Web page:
Because of a new supposedly more contagious strain of the Chinese Virus, U.K. Prime Minister Boris Johnson ramped up the tyranny by ordering Londoners not to visit their loved ones over the holidays, prompting many of them to flee for greener pastures.
In an attempt to stop them, the British "transport police" were deployed "to ensure only those who need to take essential journeys can travel safely," indicated transport secretary Grant Shapps in a statement.
Though the U.K. did not go so far as to deploy roadblocks or the random stopping of vehicles for search, transport police were sent to every point of potential exit such as railway stations. Those caught trying to leave the city "non-essentially" were given fines.
"It is incredibly important that people follow the guidance," Shapps announced in a statement. "Stay at home. Our focus must be stopping the spread of this virus, protecting lives and our NHS (National Health Service)."
In Scotland, similar draconian measures were put into place banning non-essential travel to or from other parts of the U.K. Police were deployed at the borders to enforce the measures.
Anyone found to potentially be trying to move in and around the U.K. in violation of the rules will intendedly be met by "highly visible patrols," says chief constable Iain Livingstone, which are meant to "deter anyone who might be considering breaching travel restrictions."
London mayor Sadiq Khan, a Muslim from Pakistan, was visibly enraged that many Londoners had escaped from the city before the Tier 4 restrictions were implemented. He tried to scare them into coming back by warning that they might take the virus "from London to your mum, dad, elderly relations."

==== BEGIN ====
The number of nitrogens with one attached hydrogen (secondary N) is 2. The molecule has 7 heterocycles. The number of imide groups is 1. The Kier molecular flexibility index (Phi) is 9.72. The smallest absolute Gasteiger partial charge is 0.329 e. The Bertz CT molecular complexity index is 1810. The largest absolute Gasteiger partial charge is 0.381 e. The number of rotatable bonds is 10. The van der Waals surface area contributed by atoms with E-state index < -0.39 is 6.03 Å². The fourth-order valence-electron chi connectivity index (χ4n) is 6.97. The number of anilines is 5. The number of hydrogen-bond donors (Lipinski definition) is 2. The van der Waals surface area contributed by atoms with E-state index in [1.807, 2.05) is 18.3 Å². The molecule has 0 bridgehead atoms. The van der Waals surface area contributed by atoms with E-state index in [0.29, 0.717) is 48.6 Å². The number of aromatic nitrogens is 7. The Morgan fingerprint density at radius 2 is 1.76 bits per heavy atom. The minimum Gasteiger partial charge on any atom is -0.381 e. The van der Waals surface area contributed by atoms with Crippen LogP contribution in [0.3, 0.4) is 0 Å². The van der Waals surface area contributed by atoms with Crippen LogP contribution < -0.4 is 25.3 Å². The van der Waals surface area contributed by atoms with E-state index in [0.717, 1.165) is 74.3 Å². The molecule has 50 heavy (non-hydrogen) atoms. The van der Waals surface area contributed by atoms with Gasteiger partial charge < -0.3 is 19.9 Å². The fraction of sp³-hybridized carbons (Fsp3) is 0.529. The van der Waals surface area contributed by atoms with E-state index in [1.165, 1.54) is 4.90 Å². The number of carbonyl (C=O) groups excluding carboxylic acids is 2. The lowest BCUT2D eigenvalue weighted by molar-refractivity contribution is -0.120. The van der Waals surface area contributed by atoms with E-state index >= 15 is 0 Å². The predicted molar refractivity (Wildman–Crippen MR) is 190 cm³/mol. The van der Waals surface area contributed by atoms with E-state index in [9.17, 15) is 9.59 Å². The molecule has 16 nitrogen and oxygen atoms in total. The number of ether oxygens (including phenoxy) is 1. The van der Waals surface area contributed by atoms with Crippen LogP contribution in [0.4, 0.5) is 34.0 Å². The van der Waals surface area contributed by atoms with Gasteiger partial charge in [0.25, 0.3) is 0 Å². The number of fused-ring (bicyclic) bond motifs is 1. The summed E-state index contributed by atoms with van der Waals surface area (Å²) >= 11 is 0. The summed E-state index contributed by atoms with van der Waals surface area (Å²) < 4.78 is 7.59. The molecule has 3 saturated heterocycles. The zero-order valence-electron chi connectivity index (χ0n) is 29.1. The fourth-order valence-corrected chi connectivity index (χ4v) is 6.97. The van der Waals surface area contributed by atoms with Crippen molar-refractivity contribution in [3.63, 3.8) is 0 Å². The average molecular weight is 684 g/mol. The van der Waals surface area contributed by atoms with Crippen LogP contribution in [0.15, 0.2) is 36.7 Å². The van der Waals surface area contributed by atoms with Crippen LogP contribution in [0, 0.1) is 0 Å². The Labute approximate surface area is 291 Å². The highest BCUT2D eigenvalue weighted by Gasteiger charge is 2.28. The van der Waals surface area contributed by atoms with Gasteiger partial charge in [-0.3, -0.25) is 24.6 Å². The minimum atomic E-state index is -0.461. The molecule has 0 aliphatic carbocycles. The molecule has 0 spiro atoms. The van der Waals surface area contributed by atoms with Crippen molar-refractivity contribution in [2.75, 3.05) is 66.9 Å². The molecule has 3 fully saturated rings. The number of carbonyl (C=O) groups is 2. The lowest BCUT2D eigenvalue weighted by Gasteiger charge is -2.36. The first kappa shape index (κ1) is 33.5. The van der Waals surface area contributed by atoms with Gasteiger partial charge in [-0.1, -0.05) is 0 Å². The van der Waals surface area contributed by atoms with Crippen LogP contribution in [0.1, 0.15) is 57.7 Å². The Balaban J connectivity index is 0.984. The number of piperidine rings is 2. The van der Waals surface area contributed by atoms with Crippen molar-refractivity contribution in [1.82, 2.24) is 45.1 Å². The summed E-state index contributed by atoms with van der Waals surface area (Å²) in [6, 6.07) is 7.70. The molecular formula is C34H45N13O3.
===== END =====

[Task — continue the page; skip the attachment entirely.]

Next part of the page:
"We now have a vaccine being rolled out," Khan said in a statement. "You can see light at the end of the tunnel."
In Italy, the situation was much the same after Prime Minister Giuseppe Conte implemented a "red zone" lockdown starting on Christmas Eve through Dec. 27, and again from Dec. 31 to Jan. 3.
Italians will also be prohibited from gathering on Jan. 5-6, which is when the nation traditionally celebrates the Feast of the Epiphany.
On all of these days, "non-essential" businesses will be forced to close, along with bars and restaurants that are unable to provide home delivery services. Similar to what happened in Victoria, Australia, back in the summer, Italians are also now being told to stay home at all times unless they need to leave for "emergency reasons."
Only in significant exceptions are a maximum of two people, not counting children under age 14, allowed to leave their homes in order to visit another person's home.
On Dec. 28, 29, and 30, as well as on Jan. 4, Italy will be in an "orange zone" lockdown, meaning people will be allowed to leave their homes, but only to move about within their own towns. All shops besides bars and restaurants will also be allowed to open just on these specific days.
"The situation is still difficult; it's difficult across the whole of Europe," Conte announced in a press conference.
"The virus continues to circulate everywhere. We can bend it, but we cannot defeat it. This is why even among our experts there is a strong concern that the contagion curve could surge during the Christmas period."
More of the latest news about the Wuhan coronavirus (COVID-19) can be found at Pandemic.news.
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